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Subject: alt.housing.nontrad Frequently Asked Questions (FAQ)
This article was archived around: 21 May 2006 04:22:11 GMT
_NEW VERSION!_ Thanks to those who have helped to alleviate my
ignorance. (To those who were unhappy with the first FAQ, I
respectfully point out that no more knowledgeable soul had attempted
to start one.)
ALT.HOUSING.NONTRAD FREQUENTLY ASKED QUESTIONS (FAQ)
* 1: What's This Group?
+ 1.1: Can I post looking for a roommate here? (NO!)
+ 1.2: Then what is this newsgroup about?
+ 1.3: Where can I find the latest FAQ?
+ 1.4: Where is this group archived?
* 2: Cohousing
+ 2.1: What is cohousing?
+ 2.2: Isn't that exclusive? Sounds like a subdivision.
+ 2.3: What examples of cohousing groups can you point to?
+ 2.4: Where else can I read about cohousing?
* 3: Nontraditional Houses
+ 3.1: Where can I learn about nontraditional houses?
1: What's This Group?
1.1: Can I post looking for a [summer sublet, roommate, etc] here?
NO. THIS IS A WORLDWIDE NEWSGROUP. People in Sao Paulo, Brazil,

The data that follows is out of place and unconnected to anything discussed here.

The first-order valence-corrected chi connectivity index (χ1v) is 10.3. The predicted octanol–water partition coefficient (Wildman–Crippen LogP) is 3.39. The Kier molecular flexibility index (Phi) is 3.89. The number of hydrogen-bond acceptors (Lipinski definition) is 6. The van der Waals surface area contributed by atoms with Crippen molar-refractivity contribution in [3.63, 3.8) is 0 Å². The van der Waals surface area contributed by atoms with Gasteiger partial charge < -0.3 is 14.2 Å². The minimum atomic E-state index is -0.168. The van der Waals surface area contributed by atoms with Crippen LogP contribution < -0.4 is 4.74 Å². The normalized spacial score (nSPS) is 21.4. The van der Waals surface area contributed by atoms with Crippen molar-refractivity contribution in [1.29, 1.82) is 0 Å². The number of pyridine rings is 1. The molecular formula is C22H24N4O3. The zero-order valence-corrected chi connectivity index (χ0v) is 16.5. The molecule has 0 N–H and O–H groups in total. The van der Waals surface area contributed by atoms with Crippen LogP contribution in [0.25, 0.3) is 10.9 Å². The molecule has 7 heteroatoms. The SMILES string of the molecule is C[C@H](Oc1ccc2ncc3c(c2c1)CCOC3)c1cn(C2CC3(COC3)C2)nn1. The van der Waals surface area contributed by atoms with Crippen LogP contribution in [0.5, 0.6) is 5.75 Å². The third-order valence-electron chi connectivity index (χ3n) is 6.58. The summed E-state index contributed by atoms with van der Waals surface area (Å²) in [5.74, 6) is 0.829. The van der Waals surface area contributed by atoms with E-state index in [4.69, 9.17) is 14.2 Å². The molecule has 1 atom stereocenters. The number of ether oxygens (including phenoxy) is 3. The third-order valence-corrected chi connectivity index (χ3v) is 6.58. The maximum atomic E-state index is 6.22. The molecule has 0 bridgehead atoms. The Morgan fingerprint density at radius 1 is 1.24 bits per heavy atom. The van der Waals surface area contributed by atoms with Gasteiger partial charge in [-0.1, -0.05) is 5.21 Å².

have LITTLE TO NO interest in your desire for a summer sublet
in Nice, France. Thank you. Use a newsgroup local to your
facility or geographical area!
1.2: Then what is alt.housing.nontrad about?
This group was formed to discuss nontraditional housing. I had
new ideas such as cohousing (see below) in mind when I created
it. The group is meant for discussion of both alternative
_households_ (multigenerational housing, which was once the
norm, multifamily housing with shared recreational spaces, even
Nerd Houses...) and alternative _houses_ (which I didn't have
in mind at first, but I agree they're perfectly relevant to the
1.3: Where can I find the latest FAQ?
It's posted automatically to the newsgroup on a regular basis;
you can also find it on the World Wide Web at the URL
1.4: Where is this group archived?
This group is archived on the FTP site sunsite.unc.edu. FTP to
that site (see comp.unix.questions if you need help with FTP)
and do the following commands (thanks to Larry London):
2.1: What is cohousing?
The following is drawn from the welcome message of the
COHOUSING-L mailing list (described later in this FAQ):
Cohousing is the name of a type of collaborative housing that
has been developed primarily in Denmark since 1972 where it is
known as bofoellesskaber (English approximation...) . It is